• Phosphates:

    Trisodium Phosphate, Disodium Phosphate, Tetrasodium Pyrophosphate and Tetrapotassium Pyrophosphate are very soluble high pH builders and grease cutters that also increase cleaning power to carpet cleaning detergents.

Anti-caking agents:

  • Anticaking agents are additives placed in powdered or granulated materials, such as powdered detergents and even table salt and baking powder to prevent the formation of lumps (caking).
  • Without anticaking agents, a powdered detergent can quickly turn into a hard block that’s hard to dissolve.
  • Anti-caking agents include sodium aluminosilicate, calcium carbonate, calcium silicate and precipitated silica products.

Anti-redeposition agents

  • A good detergent has to contain suspending agents or anti-deposition agents which keep the soil particles “suspended” in the detergent solution until the solution is pulled out of the carpet by the vacuum and air movement action.
  • Without good suspension, you will frequently have streaking, resulting in having to go back and reclean.

Bleaching agents

  • Bleaching agents are either OXIDIZING or REDUCING.
  • An oxidizing bleach is a chemical that gains electrons and causes the oxidation of another substance. That is, an oxidizing bleach removes color by adding oxygen (or chlorine) to a dye structure.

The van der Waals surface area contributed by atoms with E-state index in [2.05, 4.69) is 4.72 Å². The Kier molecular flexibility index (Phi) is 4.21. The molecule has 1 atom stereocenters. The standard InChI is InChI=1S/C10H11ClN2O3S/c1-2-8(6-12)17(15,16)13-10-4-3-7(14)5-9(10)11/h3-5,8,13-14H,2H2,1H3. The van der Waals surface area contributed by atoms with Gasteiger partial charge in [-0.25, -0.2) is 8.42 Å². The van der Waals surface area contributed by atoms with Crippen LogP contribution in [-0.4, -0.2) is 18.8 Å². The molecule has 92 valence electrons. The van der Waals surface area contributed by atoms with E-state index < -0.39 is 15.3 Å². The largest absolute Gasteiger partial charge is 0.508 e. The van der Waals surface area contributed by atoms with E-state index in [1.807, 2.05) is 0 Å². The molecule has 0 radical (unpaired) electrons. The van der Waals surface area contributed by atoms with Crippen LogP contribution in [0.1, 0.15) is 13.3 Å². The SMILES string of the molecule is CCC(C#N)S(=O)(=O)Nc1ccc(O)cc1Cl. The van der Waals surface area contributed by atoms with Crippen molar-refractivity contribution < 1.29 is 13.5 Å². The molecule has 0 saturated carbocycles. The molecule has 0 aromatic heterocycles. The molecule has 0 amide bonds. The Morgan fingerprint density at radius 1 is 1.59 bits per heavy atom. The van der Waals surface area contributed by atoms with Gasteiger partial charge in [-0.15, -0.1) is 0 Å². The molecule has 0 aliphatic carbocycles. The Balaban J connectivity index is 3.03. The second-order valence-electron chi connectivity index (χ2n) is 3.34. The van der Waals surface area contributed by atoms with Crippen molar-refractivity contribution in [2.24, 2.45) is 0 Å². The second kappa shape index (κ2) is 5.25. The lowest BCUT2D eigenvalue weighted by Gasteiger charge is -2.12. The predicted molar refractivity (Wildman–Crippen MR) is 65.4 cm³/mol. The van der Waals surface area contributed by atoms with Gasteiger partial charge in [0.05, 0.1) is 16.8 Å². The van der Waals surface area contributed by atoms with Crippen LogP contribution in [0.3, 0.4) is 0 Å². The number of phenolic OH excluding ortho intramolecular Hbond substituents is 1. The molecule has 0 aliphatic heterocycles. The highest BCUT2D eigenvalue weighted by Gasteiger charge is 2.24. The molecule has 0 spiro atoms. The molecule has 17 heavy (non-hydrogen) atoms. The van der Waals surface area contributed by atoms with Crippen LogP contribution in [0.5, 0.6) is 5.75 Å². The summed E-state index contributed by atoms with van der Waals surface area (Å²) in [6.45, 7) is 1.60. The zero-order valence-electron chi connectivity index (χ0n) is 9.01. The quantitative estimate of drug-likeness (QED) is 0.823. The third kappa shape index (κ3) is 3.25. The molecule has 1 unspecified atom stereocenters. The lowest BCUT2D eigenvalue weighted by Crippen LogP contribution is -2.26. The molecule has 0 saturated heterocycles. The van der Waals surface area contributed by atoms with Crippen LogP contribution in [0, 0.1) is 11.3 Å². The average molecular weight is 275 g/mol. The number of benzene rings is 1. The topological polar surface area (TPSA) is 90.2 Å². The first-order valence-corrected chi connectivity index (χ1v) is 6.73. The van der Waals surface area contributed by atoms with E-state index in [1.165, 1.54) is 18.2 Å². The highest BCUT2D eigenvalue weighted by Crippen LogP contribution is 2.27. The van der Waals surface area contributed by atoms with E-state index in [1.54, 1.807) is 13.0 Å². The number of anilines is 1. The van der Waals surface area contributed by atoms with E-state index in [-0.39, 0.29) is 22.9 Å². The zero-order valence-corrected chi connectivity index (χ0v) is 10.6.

• Examples of oxidizing bleaches are hydrogen peroxide, chlorine bleach (sodium hypochlorite), sodium perborate, sodium persulfate and sodium percarbonate.
  • Sodium persulfate and sodium percarbonate are the most common bleaches added to powdered detergents. They help remove stains and brighten the fabric. Powders containing oxidizing bleaches must be kept from moisture when not in use.
  • A reducing bleach is a chemical that loses electrons and removes oxygen from a compound.
  • Examples of reducing bleaches are sodium thiosulfate (photographer’s hypo), titanium stripper, sodium bisulfite and sodium hydrosulfite.
  • Reducing bleaches are often used in upholstery and rug “shampoos” to remove “yellowing” and to prevent “browning” of sensitive wool and cotton fibers.

Corrosion inhibitors:

  • Corrosion inhibitors are sometimes added to detergents to prevent corrosion of aluminum, steel and brass parts.
  • The most common corrosion inhibitor used is sodium metasilicate which also serves as an alkaline builder as mentioned earlier.
  • Corrosion inhibitors for brass, such as Benzotriazole and Amino-Alcohols, are sometimes added to detergents.

Coupling agents:

  • One of the problems in formulating a liquid detergent is that the chemist is putting incompatible ingredients that hate each other in a concentrated form in water.
  • Without a “coupling agent,” the liquid detergent will separate into layers. In some detergents, if you heat up the concentrate, you will see this occur.
  • The most common coupling agents are sodium xylene sulfonate and its relatives and phosphate esters.
  • Coupling agents rarely contribute to cleaning power.

Dyes:

  • While very rarely added to powdered detergents, dyes are normally added to liquid detergents.